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  • Writer's pictureAlison Bailey Vercruysse

Choose your pastry wisely

Updated: Feb 3

Enjoying your next baked good from an artisan bakery could help cool the planet.

With the opening of Krispy Kreme in Paris in December 2023 and a line of 500 people to get their first bite of an American donut, we have successfully outsourced our culture of pastries with empty carbohydrates and white refined sugar to even the French.

It could be a fad. It’s not that Krispy Kreme doughnuts are bad. It’s what they mean to propagating a food culture that has been a cause for the rise in diabetes and health issues for our youth. Enriched white flour bleached with benzoyl peroxide or chlorine dioxide with added synthetic nutrients and white sugar is the base for most of American baked goods. A host of preservatives and hydrogenated soybean oil are the icing on the cake to round out the naughty ingredients.

Enough complaining, let’s instead create a pop culture built on ensuring a future for our food supply and the wellness of our children. How do you ask?

Changing up the foundation of our baked goods is one way. America can once again be a frontier for discovery. Visit one of the many artisan bakeries across the country that either mill locally grown grains into flour or using regenerative flours. Over the last few decades, many mills have popped up to revitalize ancient grains.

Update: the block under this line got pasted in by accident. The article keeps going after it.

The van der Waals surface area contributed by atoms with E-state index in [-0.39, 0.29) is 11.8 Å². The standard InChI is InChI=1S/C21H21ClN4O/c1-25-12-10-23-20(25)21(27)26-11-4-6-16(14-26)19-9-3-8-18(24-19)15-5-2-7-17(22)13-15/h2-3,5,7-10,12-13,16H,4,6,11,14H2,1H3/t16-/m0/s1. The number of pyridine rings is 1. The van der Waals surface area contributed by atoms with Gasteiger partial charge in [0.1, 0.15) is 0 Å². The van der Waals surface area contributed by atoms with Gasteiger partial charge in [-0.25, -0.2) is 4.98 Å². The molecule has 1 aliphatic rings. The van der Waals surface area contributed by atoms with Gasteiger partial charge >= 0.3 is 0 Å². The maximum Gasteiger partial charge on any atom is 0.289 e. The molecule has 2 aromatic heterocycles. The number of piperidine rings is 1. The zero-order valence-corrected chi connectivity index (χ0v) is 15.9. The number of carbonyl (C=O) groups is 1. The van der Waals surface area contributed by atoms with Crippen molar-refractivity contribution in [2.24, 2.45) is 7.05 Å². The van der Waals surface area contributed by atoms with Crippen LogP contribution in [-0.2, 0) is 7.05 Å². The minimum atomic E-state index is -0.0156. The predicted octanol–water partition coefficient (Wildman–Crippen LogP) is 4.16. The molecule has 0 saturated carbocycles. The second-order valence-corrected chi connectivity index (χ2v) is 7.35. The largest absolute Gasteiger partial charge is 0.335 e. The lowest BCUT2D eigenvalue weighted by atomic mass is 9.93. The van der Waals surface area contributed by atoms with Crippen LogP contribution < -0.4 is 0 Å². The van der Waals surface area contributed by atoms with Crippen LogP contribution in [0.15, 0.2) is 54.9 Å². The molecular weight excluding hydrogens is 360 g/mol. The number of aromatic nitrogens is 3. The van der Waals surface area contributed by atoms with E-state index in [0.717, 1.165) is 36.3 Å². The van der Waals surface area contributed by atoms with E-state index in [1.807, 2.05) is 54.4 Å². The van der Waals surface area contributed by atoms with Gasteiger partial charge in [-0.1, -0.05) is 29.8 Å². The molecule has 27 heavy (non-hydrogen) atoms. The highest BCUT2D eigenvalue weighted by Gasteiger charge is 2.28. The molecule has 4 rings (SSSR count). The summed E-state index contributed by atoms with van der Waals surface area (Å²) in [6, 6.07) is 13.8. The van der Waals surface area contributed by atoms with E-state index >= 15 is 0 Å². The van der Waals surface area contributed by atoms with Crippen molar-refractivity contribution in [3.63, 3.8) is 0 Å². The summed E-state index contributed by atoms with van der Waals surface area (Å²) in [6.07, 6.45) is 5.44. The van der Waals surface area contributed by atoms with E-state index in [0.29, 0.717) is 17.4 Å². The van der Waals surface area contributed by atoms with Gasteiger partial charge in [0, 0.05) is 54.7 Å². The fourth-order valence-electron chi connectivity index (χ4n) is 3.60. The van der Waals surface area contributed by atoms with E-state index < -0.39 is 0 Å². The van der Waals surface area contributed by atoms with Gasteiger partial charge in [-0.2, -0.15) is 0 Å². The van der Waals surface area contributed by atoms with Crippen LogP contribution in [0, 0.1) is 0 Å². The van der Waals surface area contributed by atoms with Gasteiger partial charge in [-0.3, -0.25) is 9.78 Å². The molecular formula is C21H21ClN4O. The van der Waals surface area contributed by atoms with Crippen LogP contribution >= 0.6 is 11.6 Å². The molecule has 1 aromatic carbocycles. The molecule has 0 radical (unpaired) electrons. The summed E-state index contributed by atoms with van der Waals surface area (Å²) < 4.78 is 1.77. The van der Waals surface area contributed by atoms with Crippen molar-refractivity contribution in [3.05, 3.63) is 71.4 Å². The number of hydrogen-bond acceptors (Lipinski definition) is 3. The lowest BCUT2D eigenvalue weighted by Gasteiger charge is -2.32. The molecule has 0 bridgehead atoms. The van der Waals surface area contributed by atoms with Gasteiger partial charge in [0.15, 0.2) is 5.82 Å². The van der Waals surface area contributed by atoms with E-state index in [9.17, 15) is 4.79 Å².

Diversifying flours gives ancient grains a chance to reawaken and support regenerative agriculture.  Instead of toxic brown fields, the lush green fields yield the crops. Farming needs to respect and rejuvenate the soil, a term called regenerative agriculture. Carbon is kept in the ground where it is needed and not released into the atmosphere where it does damage. Carbon in soil provides nutrients where it also increases water storage in the ground.  The microbes created then get to work fluffing the soil and building a holistic environment for growing crops.

All purpose flour a product of industrial agriculture relies on inputs (pesticides, fungicides, herbicides, insecticides) rather than the earth to regenerate itself, the carbon gets released into the atmosphere - erosion, tilling, mono crops and the use synthetic chemicals/pesticides have all led to the degradation of our food. Let’s take back our baked goods for good.

Here are a few bakeries using freshly milled or locally milled ancient grains for their pastries and breads. I have enjoyed pastries and bread at many of them.

Seylou Bakery - Washington, D.C.

Boulted Bread - Raleigh, North Carolina

Hole Doughnuts - Asheville, North Carolina

Abby Jane Bakeshop - Austin, Texas

The Mill - San Francisco, CA

Kantine SF - San Francisco, CA

Faria Bakery - Sacramento, CA

Mt. Tabor Breads - Portland, Oregon

Brewers Bread - Portland, Oregon

Babcia Bread (closes Jan 27, will re-open in own location)- Portland, Oregon

Top row: 1st picture Babcia Bread and the rest Seylou Bakery, middle row: Seylou Bakery and last pic Brewer’s Bread, last row: KantineSF, Babcia Bread and Gee Creek Mill (at the PSU Farmers’ Market)

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